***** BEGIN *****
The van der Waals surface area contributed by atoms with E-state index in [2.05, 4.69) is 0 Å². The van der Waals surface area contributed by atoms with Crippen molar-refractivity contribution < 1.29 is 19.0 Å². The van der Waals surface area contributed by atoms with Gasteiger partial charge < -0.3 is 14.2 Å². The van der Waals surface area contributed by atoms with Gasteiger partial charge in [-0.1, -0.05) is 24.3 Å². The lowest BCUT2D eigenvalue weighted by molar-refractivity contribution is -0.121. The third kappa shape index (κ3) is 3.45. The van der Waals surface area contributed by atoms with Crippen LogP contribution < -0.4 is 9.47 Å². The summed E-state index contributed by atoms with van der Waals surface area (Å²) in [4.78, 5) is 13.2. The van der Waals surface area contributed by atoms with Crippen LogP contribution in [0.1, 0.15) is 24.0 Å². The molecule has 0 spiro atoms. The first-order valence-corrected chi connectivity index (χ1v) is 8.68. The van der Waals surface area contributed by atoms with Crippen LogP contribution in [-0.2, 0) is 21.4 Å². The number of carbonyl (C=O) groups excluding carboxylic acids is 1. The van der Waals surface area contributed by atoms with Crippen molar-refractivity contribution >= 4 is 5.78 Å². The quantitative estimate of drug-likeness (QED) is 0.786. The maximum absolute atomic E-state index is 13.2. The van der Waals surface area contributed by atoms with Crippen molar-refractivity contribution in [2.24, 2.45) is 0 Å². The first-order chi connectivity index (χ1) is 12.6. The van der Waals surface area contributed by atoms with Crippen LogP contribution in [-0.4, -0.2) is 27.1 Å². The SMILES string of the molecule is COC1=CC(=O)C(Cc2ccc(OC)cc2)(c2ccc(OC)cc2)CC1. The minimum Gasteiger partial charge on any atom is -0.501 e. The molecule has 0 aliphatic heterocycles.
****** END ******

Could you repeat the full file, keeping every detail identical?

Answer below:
The van der Waals surface area contributed by atoms with E-state index in [2.05, 4.69) is 0 Å². The van der Waals surface area contributed by atoms with Crippen molar-refractivity contribution < 1.29 is 19.0 Å². The van der Waals surface area contributed by atoms with Gasteiger partial charge < -0.3 is 14.2 Å². The van der Waals surface area contributed by atoms with Gasteiger partial charge in [-0.1, -0.05) is 24.3 Å². The lowest BCUT2D eigenvalue weighted by molar-refractivity contribution is -0.121. The third kappa shape index (κ3) is 3.45. The van der Waals surface area contributed by atoms with Crippen LogP contribution < -0.4 is 9.47 Å². The summed E-state index contributed by atoms with van der Waals surface area (Å²) in [4.78, 5) is 13.2. The van der Waals surface area contributed by atoms with Crippen LogP contribution in [0.1, 0.15) is 24.0 Å². The molecule has 0 spiro atoms. The first-order valence-corrected chi connectivity index (χ1v) is 8.68. The van der Waals surface area contributed by atoms with Crippen LogP contribution in [-0.2, 0) is 21.4 Å². The number of carbonyl (C=O) groups excluding carboxylic acids is 1. The van der Waals surface area contributed by atoms with Crippen molar-refractivity contribution >= 4 is 5.78 Å². The quantitative estimate of drug-likeness (QED) is 0.786. The maximum absolute atomic E-state index is 13.2. The van der Waals surface area contributed by atoms with Crippen molar-refractivity contribution in [2.24, 2.45) is 0 Å². The first-order chi connectivity index (χ1) is 12.6. The van der Waals surface area contributed by atoms with Crippen LogP contribution in [-0.4, -0.2) is 27.1 Å². The SMILES string of the molecule is COC1=CC(=O)C(Cc2ccc(OC)cc2)(c2ccc(OC)cc2)CC1. The minimum Gasteiger partial charge on any atom is -0.501 e. The molecule has 0 aliphatic heterocycles.